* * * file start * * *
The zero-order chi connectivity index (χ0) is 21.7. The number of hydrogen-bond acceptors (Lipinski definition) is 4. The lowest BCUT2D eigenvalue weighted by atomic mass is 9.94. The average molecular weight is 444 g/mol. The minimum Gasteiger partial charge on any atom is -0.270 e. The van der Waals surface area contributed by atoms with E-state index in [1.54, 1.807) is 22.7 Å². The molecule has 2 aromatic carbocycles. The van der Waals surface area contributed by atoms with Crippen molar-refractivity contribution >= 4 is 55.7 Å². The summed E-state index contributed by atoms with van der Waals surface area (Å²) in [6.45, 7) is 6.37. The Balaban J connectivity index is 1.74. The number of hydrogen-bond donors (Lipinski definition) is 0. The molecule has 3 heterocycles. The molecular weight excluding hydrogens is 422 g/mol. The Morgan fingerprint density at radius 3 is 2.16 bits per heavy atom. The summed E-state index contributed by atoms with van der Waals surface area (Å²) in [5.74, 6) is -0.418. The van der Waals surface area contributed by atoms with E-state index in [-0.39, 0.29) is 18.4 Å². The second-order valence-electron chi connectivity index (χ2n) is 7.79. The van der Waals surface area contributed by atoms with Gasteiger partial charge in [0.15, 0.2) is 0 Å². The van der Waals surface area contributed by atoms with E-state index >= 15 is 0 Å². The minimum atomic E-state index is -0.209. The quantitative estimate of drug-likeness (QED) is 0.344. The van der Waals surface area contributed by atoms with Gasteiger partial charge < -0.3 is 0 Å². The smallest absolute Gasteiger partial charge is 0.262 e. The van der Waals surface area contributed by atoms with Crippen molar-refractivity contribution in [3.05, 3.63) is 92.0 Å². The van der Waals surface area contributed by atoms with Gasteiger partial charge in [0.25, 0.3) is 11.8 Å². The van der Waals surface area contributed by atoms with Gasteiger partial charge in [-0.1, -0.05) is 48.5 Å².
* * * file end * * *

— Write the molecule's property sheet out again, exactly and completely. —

The zero-order chi connectivity index (χ0) is 21.7. The number of hydrogen-bond acceptors (Lipinski definition) is 4. The lowest BCUT2D eigenvalue weighted by atomic mass is 9.94. The average molecular weight is 444 g/mol. The minimum Gasteiger partial charge on any atom is -0.270 e. The van der Waals surface area contributed by atoms with E-state index in [1.54, 1.807) is 22.7 Å². The molecule has 2 aromatic carbocycles. The van der Waals surface area contributed by atoms with Crippen molar-refractivity contribution >= 4 is 55.7 Å². The summed E-state index contributed by atoms with van der Waals surface area (Å²) in [6.45, 7) is 6.37. The Balaban J connectivity index is 1.74. The number of hydrogen-bond donors (Lipinski definition) is 0. The molecule has 3 heterocycles. The molecular weight excluding hydrogens is 422 g/mol. The Morgan fingerprint density at radius 3 is 2.16 bits per heavy atom. The summed E-state index contributed by atoms with van der Waals surface area (Å²) in [5.74, 6) is -0.418. The van der Waals surface area contributed by atoms with E-state index in [-0.39, 0.29) is 18.4 Å². The second-order valence-electron chi connectivity index (χ2n) is 7.79. The van der Waals surface area contributed by atoms with Gasteiger partial charge in [0.15, 0.2) is 0 Å². The van der Waals surface area contributed by atoms with E-state index >= 15 is 0 Å². The minimum atomic E-state index is -0.209. The quantitative estimate of drug-likeness (QED) is 0.344. The van der Waals surface area contributed by atoms with Gasteiger partial charge < -0.3 is 0 Å². The smallest absolute Gasteiger partial charge is 0.262 e. The van der Waals surface area contributed by atoms with Crippen molar-refractivity contribution in [3.05, 3.63) is 92.0 Å². The van der Waals surface area contributed by atoms with Gasteiger partial charge in [0.25, 0.3) is 11.8 Å². The van der Waals surface area contributed by atoms with Gasteiger partial charge in [-0.1, -0.05) is 48.5 Å².